Surge in car finance despite falling sales

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The car finance sector has started 2018 with some surprisingly good results, based on the information published last week by the Finance and Leasing Association.

Despite private new car sales falling by nearly 10% in January, point-of-sale consumer car finance (ie – finance arranged via car dealers) on new cars was down by only 4%. In addition, the amount borrowed was up by 4% on last year, meaning that the average amount borrowed on new cars was up by more than 8% compared to the same month in 2017.

It’s a bit early to say whether this means we can expect an even bigger result than last year’s record levels of car finance debt, but it’s a worrying start.

Point-of-sale finance continues to monopolise the new car finance market, with more than 88% of private new car buyers using finance sourced by the dealer to fund their cars. This is up from about 86% a year ago. Most buyers use a personal contract purchase (PCP) to fund their new cars, borrowing more than £19,000 per vehicle on average in January.

Cars bought on finance by consumers through dealerships, January 2018

New businessJan 2018% change on prev. year3 months to Jan 2018% change on prev. year12 months to Jan 2018% change on prev. year
New cars
Value of advances (£m)1,167+43,686-118,840+1
Number of cars61,204-4186,674-9988,025-7
Used cars
Value of advances (£m)1,544+203,785+1515,697+12
Number of cars131,870+13320,855+101,372,597+7
Total cars
Value of advances (£m)2,711+137,471+634,537+6
Number of cars193,074+7507,529+22,360,6220

Data (c) Finance and Leasing Association

Used car finance continues to soar

The news for finance companies was even better on the used car front. The number of finance agreements sold increased by 13% compared to the same month last year, while the total amount borrowed increased by 20%, meaning that average borrowing on used cars increased by 6%. Used car buyers borrowed, on average, £11,700 in January.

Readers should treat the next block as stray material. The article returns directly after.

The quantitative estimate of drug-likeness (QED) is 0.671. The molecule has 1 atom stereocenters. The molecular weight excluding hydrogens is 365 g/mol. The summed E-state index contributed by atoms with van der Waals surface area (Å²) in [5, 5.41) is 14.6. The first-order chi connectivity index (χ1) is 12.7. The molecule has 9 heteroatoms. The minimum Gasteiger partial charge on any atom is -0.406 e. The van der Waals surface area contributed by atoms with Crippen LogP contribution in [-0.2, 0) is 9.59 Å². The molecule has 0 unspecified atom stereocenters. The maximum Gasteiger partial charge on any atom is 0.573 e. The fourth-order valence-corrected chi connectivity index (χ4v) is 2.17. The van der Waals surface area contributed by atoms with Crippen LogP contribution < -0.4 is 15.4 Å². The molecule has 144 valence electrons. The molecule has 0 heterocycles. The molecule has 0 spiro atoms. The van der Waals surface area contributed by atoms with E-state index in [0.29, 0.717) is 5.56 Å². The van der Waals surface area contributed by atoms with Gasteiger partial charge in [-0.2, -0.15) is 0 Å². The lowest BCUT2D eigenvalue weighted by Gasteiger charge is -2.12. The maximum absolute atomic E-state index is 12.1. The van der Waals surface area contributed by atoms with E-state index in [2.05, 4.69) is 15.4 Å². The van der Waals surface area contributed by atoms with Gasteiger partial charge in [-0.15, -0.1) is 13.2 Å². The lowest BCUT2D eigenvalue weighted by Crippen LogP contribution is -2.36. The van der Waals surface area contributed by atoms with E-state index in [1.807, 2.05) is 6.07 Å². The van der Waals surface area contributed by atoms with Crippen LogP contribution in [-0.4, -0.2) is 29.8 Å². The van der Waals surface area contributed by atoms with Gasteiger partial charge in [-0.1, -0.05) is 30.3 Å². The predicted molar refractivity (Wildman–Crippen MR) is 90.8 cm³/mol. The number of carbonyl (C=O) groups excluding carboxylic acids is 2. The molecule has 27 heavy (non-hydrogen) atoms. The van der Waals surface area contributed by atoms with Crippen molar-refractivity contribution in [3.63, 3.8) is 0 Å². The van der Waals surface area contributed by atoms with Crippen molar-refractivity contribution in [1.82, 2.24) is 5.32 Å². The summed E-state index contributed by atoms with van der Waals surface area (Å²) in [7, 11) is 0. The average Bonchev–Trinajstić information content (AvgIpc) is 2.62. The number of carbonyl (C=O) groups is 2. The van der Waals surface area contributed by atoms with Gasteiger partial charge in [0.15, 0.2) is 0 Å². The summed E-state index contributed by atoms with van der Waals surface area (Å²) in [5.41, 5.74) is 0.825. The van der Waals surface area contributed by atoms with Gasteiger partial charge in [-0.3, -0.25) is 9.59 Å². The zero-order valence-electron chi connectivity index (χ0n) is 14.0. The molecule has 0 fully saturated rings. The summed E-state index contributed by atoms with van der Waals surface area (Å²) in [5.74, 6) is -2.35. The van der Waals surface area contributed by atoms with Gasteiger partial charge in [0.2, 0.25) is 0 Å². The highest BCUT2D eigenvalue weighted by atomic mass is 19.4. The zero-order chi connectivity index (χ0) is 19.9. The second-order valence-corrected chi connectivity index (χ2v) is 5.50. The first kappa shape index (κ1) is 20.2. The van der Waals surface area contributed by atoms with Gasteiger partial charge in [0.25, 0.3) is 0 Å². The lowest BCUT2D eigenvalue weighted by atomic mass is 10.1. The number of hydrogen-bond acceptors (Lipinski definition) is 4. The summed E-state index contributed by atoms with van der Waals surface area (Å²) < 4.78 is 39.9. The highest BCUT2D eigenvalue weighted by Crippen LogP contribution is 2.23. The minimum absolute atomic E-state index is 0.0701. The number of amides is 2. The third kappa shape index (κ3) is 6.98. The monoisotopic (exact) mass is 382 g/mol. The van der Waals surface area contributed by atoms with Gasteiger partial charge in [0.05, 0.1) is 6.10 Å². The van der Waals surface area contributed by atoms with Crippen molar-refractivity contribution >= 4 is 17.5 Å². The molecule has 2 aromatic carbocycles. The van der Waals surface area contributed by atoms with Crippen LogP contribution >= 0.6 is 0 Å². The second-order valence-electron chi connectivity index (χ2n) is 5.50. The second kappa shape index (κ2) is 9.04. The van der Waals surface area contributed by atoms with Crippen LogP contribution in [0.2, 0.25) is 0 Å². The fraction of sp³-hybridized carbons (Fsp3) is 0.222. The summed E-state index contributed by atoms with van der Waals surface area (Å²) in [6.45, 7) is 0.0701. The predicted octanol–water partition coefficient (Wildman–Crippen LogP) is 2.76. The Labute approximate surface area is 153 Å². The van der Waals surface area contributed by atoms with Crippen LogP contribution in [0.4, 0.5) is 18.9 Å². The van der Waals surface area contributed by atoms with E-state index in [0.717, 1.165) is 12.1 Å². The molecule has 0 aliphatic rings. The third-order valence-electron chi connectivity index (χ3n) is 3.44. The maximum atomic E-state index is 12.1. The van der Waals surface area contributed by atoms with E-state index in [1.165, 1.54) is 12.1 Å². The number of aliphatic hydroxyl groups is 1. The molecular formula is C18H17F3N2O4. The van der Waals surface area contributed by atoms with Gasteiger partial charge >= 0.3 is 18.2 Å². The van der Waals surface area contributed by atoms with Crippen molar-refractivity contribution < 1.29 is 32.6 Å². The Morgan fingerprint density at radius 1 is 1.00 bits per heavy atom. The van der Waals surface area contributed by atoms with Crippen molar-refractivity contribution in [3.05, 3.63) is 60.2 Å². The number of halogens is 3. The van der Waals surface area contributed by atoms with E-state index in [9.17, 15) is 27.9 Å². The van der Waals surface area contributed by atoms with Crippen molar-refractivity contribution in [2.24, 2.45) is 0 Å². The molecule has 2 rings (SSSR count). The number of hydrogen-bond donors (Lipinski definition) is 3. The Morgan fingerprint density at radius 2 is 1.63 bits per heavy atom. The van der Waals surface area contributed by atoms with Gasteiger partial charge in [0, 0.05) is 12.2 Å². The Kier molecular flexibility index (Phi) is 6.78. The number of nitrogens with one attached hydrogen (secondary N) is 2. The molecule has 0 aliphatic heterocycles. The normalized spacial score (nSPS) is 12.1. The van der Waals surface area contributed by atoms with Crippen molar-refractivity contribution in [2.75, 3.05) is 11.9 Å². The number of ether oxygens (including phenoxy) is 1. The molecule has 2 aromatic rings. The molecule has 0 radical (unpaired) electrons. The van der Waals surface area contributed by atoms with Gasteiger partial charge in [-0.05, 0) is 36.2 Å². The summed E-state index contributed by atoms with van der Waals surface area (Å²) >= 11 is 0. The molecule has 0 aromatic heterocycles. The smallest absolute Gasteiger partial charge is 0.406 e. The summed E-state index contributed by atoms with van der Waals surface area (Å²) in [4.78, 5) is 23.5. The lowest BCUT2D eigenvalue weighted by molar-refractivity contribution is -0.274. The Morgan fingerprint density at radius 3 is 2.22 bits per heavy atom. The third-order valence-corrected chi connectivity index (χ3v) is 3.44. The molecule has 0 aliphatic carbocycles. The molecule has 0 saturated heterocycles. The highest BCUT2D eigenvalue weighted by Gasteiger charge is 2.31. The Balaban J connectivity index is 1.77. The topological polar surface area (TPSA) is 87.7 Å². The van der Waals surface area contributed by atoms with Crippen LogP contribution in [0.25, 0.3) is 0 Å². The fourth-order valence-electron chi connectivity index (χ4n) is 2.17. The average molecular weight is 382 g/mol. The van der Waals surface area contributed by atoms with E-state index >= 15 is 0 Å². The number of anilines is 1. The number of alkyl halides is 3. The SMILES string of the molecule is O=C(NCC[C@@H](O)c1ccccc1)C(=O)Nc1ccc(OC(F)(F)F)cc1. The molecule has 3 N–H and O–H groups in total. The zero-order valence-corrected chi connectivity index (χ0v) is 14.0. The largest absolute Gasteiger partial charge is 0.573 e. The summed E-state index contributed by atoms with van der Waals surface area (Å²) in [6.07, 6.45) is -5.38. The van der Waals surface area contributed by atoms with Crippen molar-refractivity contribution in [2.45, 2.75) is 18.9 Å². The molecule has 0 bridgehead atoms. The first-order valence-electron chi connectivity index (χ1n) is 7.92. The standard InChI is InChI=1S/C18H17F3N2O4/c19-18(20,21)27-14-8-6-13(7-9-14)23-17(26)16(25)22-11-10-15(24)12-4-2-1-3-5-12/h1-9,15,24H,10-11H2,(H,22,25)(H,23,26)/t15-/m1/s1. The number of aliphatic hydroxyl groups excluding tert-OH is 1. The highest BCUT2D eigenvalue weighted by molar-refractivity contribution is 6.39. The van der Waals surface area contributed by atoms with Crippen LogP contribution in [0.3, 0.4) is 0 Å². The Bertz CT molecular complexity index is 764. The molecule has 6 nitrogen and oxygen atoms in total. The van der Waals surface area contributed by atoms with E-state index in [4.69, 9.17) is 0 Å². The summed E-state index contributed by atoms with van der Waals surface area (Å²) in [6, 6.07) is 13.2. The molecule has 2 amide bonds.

Dealer-sourced finance has continued to grow at a substantial rate over the last decade, with the total amount lent to car buyers in January 2018 more than double what it was five years ago.

It is hard to say how much this continuing growth can be attributed to people choosing a used car over a new one, as used car finance growth has been on a steady upward trend since 2011. Private new car sales started falling (year-on-year) in April 2016 and have fallen every month since then, but there doesn’t appear to have been a corresponding boost to used car finance levels that would indicate it’s all quite that simple.

Will this increase the chances of another interest rate rise?

This is the third month of results published since the Bank of England increased the base interest rate from 0.25% to 0.5% in November 2017, and it has clearly done nothing to slow the car finance market.

Obviously, car finance on its own won’t determine the Bank’s monetary policy, but it is a clear sign that consumers are not reducing their level of borrowing.  The amount of debt per customer is at record levels, and continuing to rise each month. If this behaviour is being repeated in other sectors, like personal loans and credit cards, we can expect to see another interest rate rise sooner rather than later.

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Stuart Masson
Stuart Masson
Stuart is the Editorial Director of our suite of sites: The Car Expert, The Van Expert and The Truck Expert. Originally from Australia, Stuart has had a passion for cars and the automotive industry for over thirty years. He spent a decade in automotive retail, and now works tirelessly to help car buyers by providing independent and impartial advice.

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